Here the artist has brought these two emotions into the same room. It is clear that the unwitting subjects of the street photographs haven’t been given the opportunity to pose for the camera. Instead their images are forged after the fact – Chetrit has seemingly scoured her negatives for marginal moments of intrigue, cropping and enlarging to direct our attention to individuals who never sought it in the first place. It is therefore an almost conciliatory gesture that the artist reinserts herself into this narrative. Chetrit’s four half-nudes are an objectification and aestheticization of the artist’s own body, ostensibly revealing much more of herself than what she has taken from her subjects on the street. If control is the the guiding principle in I’m Selecting, then Chetrit deploys it in two fashions: on one hand taking control over images of others that initially had none, and on the other carefully crafting self-portraits that relinquish the possibility of that very control.
- Patrick Armstrong
Talia Chetrit: I’m Selecting at Sies + Höke
Untitled (Bottomless #’s 1-4)
Talia Chetrit: I’m Selecting at Sies + Höke
Untitled (Street #’s 1-12)
This is the second Talia Chetrit exhibition we’ve helped produced for Sies + Höke. We’ve been working with Talia since 2009.
For more on our projects with her click here
For more on I’m selecting at Sies + Höke click here
Tags: Archival Pigment Printing (Inkjet), Exhibitions, Sies + Höke Galerie, Talia Chetrit
The Effect of Motherhood
Conde Nast Gallery
May 11 – June 26
Elinor Carucci showing off The Effect(s) of (her) Motherhood, in real time ….
It wouldn’t seem right to have an exhibition called The Effect of Motherhood without a bunch of kids running around being goofy … and Elinor Carucci’s opening at the Conde Nast Gallery had a plenty of them present to enliven the event. Carucci’s exhibition, the first solo artist show at the new Conde Nast Gallery on the 34th floor of One World Trade Center is heavy with content. Curated by Shawn Waldron, Conde Nast’s Senior Director of Archives and Records, the majority of images were pulled from assignments Carucci completed for various Conde Nast publications documenting personal accounts of cancer, Alzheimer’s and other trials of modern family life. Yet when viewed together (and in the bright shiny newness of the gallery) Carucci’s sense of humanity and tenderness towards her subjects comes through to disarm the often brutal reality of those stories.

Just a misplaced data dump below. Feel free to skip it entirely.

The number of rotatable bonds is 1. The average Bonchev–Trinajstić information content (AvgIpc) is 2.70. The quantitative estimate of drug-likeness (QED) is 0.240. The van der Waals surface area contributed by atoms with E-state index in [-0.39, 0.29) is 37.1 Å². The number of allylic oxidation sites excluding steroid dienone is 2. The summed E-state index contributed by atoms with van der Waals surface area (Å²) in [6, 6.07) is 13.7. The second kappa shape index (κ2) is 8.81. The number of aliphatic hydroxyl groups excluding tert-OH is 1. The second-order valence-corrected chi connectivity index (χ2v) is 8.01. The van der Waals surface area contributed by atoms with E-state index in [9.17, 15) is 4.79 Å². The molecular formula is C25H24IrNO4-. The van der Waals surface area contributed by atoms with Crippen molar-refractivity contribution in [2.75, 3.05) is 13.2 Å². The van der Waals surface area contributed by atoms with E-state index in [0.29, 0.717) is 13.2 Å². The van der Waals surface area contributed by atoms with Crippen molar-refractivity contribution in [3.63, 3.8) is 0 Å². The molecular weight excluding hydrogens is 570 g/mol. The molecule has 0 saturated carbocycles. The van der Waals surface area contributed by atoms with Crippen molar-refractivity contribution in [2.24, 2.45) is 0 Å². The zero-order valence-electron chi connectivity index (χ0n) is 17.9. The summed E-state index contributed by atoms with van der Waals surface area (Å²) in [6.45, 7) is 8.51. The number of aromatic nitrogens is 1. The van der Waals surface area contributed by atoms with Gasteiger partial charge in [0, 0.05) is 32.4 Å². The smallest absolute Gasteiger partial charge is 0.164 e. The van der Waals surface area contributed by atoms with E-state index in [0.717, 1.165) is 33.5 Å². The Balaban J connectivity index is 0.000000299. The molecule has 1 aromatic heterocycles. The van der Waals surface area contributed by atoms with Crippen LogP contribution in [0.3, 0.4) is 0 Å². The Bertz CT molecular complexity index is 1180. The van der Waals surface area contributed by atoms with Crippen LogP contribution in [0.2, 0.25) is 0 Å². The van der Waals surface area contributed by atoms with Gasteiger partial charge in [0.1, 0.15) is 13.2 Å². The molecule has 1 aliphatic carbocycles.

The scene at The Effect of Motherhood: Conde Nast is a media company, after all ….
… and one with a pretty sophisticated sense of style, at that!
LTI/Lightside produced over 30 prints for this exhibition, our first with Carucci. To help facilitate the production, Elinor introduced us to Joshua Fisher, Brand Manager of The Mac Group. There are a number of iconic companies under the umbrella of The Mac Group these days: Tenba, Sekonic, Toyo-View to name a few … but the brand most relevant here is Ilford. Josh has been instrumental in sponsoring Elinor as an Ilford Master and also, fortunately for us, in supplying her with a seemingly endless run of Ilford Gold Fibre Silk paper, which, we printed the entire show on.
Elinor Carruci: The Effect of Motherhood … present and accounted for.
You can learn more about the Ilford Master program here. More about The Mac Group here. And more about Elinore Carucci here.
Tags: Archival Pigment Printing (Inkjet), Conde Nast Gallery, Elinor Carucci, Exhibitions